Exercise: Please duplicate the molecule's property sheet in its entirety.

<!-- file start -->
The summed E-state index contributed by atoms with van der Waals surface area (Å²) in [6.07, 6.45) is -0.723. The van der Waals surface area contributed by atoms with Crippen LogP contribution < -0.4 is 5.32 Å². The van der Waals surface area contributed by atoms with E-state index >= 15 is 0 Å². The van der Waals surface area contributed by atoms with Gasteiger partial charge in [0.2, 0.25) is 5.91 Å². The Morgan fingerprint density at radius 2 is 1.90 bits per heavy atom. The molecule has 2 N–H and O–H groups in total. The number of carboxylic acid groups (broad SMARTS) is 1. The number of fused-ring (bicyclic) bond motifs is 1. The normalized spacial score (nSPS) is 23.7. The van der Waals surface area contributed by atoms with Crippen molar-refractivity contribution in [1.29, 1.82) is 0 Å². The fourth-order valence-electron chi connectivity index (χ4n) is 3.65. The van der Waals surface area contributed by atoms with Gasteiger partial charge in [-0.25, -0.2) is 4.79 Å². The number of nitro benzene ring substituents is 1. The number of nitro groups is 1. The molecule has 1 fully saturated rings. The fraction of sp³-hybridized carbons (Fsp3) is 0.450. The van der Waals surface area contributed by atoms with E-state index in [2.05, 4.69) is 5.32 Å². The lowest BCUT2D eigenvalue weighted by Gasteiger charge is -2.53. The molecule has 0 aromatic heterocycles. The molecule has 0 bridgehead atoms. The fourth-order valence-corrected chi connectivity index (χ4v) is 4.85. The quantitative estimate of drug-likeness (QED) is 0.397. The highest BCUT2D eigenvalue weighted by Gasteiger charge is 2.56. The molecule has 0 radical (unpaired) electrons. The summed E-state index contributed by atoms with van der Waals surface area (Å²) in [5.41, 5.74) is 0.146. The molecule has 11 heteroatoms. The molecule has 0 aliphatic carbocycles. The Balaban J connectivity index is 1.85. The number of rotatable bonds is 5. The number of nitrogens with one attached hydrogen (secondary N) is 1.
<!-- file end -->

The summed E-state index contributed by atoms with van der Waals surface area (Å²) in [6.07, 6.45) is -0.723. The van der Waals surface area contributed by atoms with Crippen LogP contribution < -0.4 is 5.32 Å². The van der Waals surface area contributed by atoms with E-state index >= 15 is 0 Å². The van der Waals surface area contributed by atoms with Gasteiger partial charge in [0.2, 0.25) is 5.91 Å². The Morgan fingerprint density at radius 2 is 1.90 bits per heavy atom. The molecule has 2 N–H and O–H groups in total. The number of carboxylic acid groups (broad SMARTS) is 1. The number of fused-ring (bicyclic) bond motifs is 1. The normalized spacial score (nSPS) is 23.7. The van der Waals surface area contributed by atoms with Crippen molar-refractivity contribution in [1.29, 1.82) is 0 Å². The fourth-order valence-electron chi connectivity index (χ4n) is 3.65. The van der Waals surface area contributed by atoms with Gasteiger partial charge in [-0.25, -0.2) is 4.79 Å². The number of nitro benzene ring substituents is 1. The number of nitro groups is 1. The molecule has 1 fully saturated rings. The fraction of sp³-hybridized carbons (Fsp3) is 0.450. The van der Waals surface area contributed by atoms with E-state index in [2.05, 4.69) is 5.32 Å². The lowest BCUT2D eigenvalue weighted by Gasteiger charge is -2.53. The molecule has 0 aromatic heterocycles. The molecule has 0 bridgehead atoms. The fourth-order valence-corrected chi connectivity index (χ4v) is 4.85. The quantitative estimate of drug-likeness (QED) is 0.397. The highest BCUT2D eigenvalue weighted by Gasteiger charge is 2.56. The molecule has 0 radical (unpaired) electrons. The summed E-state index contributed by atoms with van der Waals surface area (Å²) in [5.41, 5.74) is 0.146. The molecule has 11 heteroatoms. The molecule has 0 aliphatic carbocycles. The Balaban J connectivity index is 1.85. The number of rotatable bonds is 5. The number of nitrogens with one attached hydrogen (secondary N) is 1.